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A few weeks ago I had lunch with my brother-in-law. First we discussed our unseemly mid-life urges: his to do triathlons, mine to buy bright green shoes with six-inch heels. We then moved on to our respective professions – opera singing and writing – and the question of how one can go on getting better at these after having spent a quarter of a century trying.
He told me that following his last, flat-ish decade, he had recently put on a spurt, and was now singing better than ever before.
How come, I asked. Fear, he replied. He explained that when his existing contract at the Sydney Opera House ends he could find himself out of work. This fear was doing more to make him improve than rave reviews had ever done.
I was reminded of our conversation last week as I read about the heroic struggle between Guy Hands, the fat, tousled-haired financier, and Robbie Williams, the toned, close-cropped crooner.
For anyone who hasn’t been paying attention, Hands has taken over the record company EMI and has had the cheek to declare his intention to run it like a business. This means firing almost half the staff and telling artists that they can no longer have multi-million pound advances. Result: various luvvies including Robbie Williams’s agent have been bleating, and industry experts have remarked that Hands is treating EMI like a motorway service station, and that he evidently doesn’t realise that artists need managing.
Artists do need managing. I have no idea if Hands will do it well, but he can hardly do it worse than his predecessors. EMI had made a total hash of it, as have most others in the music business, indeed in publishing, newspapers and in movies, too. When it comes to managing creatives no one seems to have any idea how to go about it.
The first big mistake is to think there is something called an artistic temperament that dreary suits need to tiptoe around. In fact creative people are born just like everyone else. If my brother-in-law and I are even remotely typical, three things motivate us. We need to make enough money to support our families. We need some recognition for what we do. And, ideally, we’d like to get a bit of satisfaction out of the work itself. It is all pretty basic.
One could argue that creatives are different as we are more insecure than, say, accountants but I don’t accept this. We simply articulate our insecurity more loudly – something that is made even easier if you have a newspaper column like this one.
The rot sets in when creatives start to be successful, and when their managers start telling them they are wonderful every two-and-a-half seconds. Praise is a mind-altering drug and needs to be prescribed in ever larger quantities to get the desired effect.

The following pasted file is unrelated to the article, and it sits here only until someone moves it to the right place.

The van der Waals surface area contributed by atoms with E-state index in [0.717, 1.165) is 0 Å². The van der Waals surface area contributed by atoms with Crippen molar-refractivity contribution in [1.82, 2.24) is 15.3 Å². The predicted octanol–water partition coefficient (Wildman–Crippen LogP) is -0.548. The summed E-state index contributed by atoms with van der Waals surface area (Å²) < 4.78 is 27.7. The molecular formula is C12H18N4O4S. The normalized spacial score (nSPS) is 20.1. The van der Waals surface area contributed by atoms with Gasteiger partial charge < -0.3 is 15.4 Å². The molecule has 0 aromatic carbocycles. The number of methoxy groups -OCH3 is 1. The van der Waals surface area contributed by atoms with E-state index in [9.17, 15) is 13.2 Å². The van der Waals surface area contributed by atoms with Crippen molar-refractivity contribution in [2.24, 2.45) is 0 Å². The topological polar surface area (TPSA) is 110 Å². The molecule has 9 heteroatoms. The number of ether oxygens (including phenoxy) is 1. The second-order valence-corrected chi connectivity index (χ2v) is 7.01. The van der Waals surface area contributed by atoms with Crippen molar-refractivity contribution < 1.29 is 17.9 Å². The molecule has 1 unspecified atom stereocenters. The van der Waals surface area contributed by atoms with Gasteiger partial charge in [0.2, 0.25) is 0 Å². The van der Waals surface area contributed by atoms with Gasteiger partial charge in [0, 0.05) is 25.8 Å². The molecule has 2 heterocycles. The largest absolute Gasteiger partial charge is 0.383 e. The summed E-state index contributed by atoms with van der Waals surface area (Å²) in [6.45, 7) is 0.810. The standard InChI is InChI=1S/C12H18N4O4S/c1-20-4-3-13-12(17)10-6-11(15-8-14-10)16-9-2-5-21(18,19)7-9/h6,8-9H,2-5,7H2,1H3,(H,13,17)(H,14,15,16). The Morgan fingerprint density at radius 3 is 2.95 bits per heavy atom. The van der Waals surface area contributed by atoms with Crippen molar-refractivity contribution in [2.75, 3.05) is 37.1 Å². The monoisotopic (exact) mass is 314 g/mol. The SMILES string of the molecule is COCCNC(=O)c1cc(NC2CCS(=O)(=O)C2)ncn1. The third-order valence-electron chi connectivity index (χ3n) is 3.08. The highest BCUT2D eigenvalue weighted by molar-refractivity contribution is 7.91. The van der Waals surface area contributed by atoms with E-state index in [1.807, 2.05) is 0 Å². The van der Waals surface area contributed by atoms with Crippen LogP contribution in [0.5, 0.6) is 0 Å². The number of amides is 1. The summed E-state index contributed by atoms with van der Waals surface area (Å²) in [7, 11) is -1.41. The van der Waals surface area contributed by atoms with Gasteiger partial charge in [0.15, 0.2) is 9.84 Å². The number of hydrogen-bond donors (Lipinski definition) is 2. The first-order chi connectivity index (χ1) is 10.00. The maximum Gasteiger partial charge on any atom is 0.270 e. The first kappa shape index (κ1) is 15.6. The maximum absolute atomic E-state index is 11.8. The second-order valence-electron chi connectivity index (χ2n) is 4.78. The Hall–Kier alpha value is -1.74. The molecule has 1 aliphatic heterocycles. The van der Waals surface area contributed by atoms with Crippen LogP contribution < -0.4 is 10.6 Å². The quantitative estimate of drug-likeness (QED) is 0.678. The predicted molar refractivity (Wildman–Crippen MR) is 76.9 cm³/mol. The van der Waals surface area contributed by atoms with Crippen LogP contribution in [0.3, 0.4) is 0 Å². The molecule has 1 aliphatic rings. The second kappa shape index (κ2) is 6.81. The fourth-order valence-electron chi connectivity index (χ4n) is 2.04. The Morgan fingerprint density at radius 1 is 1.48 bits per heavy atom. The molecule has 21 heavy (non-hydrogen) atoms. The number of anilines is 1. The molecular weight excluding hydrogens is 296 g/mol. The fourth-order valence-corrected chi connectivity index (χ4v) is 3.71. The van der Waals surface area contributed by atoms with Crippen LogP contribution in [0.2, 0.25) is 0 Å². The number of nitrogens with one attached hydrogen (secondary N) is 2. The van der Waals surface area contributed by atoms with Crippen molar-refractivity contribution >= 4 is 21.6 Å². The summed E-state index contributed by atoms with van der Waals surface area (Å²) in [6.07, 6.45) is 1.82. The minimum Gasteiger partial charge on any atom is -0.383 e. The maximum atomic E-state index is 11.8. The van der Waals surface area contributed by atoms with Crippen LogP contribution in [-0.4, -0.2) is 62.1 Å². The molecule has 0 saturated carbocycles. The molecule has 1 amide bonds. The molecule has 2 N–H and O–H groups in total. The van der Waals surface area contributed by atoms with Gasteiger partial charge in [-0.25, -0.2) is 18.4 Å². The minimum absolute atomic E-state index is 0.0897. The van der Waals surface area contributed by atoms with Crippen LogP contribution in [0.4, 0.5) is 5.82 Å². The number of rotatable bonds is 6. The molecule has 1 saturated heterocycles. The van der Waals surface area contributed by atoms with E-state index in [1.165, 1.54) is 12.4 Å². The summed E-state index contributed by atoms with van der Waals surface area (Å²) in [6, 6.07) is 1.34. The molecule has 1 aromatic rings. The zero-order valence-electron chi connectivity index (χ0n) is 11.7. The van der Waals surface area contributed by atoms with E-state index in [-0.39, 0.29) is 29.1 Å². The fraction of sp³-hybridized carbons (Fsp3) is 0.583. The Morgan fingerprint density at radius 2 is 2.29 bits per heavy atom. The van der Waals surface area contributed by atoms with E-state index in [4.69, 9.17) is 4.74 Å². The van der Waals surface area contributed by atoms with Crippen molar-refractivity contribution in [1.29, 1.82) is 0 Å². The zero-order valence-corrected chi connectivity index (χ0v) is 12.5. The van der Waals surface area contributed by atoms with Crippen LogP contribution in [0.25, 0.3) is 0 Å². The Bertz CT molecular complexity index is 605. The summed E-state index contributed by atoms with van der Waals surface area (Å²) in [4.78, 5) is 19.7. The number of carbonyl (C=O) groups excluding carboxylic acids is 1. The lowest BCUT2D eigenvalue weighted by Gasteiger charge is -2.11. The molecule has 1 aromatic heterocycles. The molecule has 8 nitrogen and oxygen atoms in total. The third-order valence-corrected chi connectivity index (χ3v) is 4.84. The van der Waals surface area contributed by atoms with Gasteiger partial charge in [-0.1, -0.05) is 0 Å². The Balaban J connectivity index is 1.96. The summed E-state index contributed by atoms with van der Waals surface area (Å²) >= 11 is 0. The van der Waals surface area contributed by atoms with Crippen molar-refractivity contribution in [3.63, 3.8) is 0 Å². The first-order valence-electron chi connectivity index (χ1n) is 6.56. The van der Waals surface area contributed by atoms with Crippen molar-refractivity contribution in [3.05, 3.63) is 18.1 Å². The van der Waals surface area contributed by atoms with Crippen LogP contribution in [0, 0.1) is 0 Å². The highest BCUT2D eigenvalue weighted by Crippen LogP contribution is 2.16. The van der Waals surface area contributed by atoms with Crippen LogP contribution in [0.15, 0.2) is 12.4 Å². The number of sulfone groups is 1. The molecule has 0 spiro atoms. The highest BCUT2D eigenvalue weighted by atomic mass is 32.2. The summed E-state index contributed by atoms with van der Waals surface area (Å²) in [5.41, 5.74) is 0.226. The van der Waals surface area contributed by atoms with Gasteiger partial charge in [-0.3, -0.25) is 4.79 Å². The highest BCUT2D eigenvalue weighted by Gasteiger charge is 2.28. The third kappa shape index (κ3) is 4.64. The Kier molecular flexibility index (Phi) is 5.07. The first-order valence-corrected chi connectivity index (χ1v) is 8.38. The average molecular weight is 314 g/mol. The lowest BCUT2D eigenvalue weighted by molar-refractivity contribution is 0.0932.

Look what happened to Barbra Streisand. All those decades ago, when she made Funny Girl, she may have been a moderately reasonable person.
But now she is such a raging, bonkers ego that she can’t perform at all without writing into the contract demands for multiple leather sofas to sit on backstage.
There are two reasons companies think it is a good idea to manage creatives by a drip feed of indulgence or what is called love-bombing. First, they hope that great work will result. Only it doesn’t. Such loving neglect makes artists into spoilt toddlers who have no incentive to produce anything that their audience will like.
Jeanette Winterson wrote two or three good books in the 1980s but since then her ego grew and her ability to write readable books shrank. Her publisher, Caroline Michel, “managed” the situation by sycophancy: “The biggest misery for me is finishing a book by you,” she once wrote.
In my experience, Americans are slightly better at managing artists than Brits, particularly when the “artist” is a relative nobody. All three of my UK publishers responded to my manuscripts with mild surprise because they arrived on time. They all said “Lovely!” and proceeded to do no editing at all.
In the US the style is to drop a love bomb at the same time as administering a swift kick up the backside. My US editor sent me an e-mail saying she was “in love” with me and my book. I was a genius and she was humbled to have the huge honour of working with me. She then added that the book was far too long, unfunny and it was going to need a lot of work. I loathed both the slush and the sting but I did as I was told, grinding my teeth. The result was a better novel.
Intelligent managing, with firm deadlines and tough (good) editing is in every writer’s interest. JK Rowling would have benefited from a great deal of it, and even Shakespeare should have been quietly told to cut that dreadful play-within-a-play in A Midsummer Night’s Dream.
The main reason that managers fail to discipline creatives is out of terror that they might leave. Yet this is a risk they should be more prepared to take – as long as promising new stars are coming up behind.
Guy Hands last week gave staff a little book containing trite advice from many in the music business, including Joss Stone. He might have done better to include the warning from the uncreative world of investment advertising. At the bottom of each advertisement is the warning: “Past performance should not be seen as an indication of future performance.” Exactly. If someone wants to pay a lot for Robbie – or any of the other spoilt, past-it stars – maybe Hands should simply let them go.